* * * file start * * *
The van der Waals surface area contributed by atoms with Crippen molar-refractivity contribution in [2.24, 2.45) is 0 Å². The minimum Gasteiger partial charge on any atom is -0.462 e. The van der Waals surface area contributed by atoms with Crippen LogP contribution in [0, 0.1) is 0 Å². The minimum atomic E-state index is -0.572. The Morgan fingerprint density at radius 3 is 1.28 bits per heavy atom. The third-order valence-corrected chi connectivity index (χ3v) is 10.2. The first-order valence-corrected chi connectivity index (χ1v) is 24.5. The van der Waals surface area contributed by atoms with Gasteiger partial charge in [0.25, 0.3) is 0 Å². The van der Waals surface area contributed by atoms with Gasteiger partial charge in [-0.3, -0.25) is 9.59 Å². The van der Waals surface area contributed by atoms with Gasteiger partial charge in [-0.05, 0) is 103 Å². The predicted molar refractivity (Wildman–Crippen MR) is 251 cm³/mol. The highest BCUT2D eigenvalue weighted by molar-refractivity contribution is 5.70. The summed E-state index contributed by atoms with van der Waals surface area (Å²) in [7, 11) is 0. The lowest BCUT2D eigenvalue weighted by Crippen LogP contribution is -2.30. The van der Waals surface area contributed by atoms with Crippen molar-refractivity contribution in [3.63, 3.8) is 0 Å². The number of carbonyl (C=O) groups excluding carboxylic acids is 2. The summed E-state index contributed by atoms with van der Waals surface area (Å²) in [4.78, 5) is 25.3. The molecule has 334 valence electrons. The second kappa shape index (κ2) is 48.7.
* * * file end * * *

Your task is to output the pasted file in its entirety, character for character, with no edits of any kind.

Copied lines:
The van der Waals surface area contributed by atoms with Crippen molar-refractivity contribution in [2.24, 2.45) is 0 Å². The minimum Gasteiger partial charge on any atom is -0.462 e. The van der Waals surface area contributed by atoms with Crippen LogP contribution in [0, 0.1) is 0 Å². The minimum atomic E-state index is -0.572. The Morgan fingerprint density at radius 3 is 1.28 bits per heavy atom. The third-order valence-corrected chi connectivity index (χ3v) is 10.2. The first-order valence-corrected chi connectivity index (χ1v) is 24.5. The van der Waals surface area contributed by atoms with Gasteiger partial charge in [0.25, 0.3) is 0 Å². The van der Waals surface area contributed by atoms with Gasteiger partial charge in [-0.3, -0.25) is 9.59 Å². The van der Waals surface area contributed by atoms with Gasteiger partial charge in [-0.05, 0) is 103 Å². The predicted molar refractivity (Wildman–Crippen MR) is 251 cm³/mol. The highest BCUT2D eigenvalue weighted by molar-refractivity contribution is 5.70. The summed E-state index contributed by atoms with van der Waals surface area (Å²) in [7, 11) is 0. The lowest BCUT2D eigenvalue weighted by Crippen LogP contribution is -2.30. The van der Waals surface area contributed by atoms with Crippen molar-refractivity contribution in [3.63, 3.8) is 0 Å². The number of carbonyl (C=O) groups excluding carboxylic acids is 2. The summed E-state index contributed by atoms with van der Waals surface area (Å²) in [4.78, 5) is 25.3. The molecule has 334 valence electrons. The second kappa shape index (κ2) is 48.7.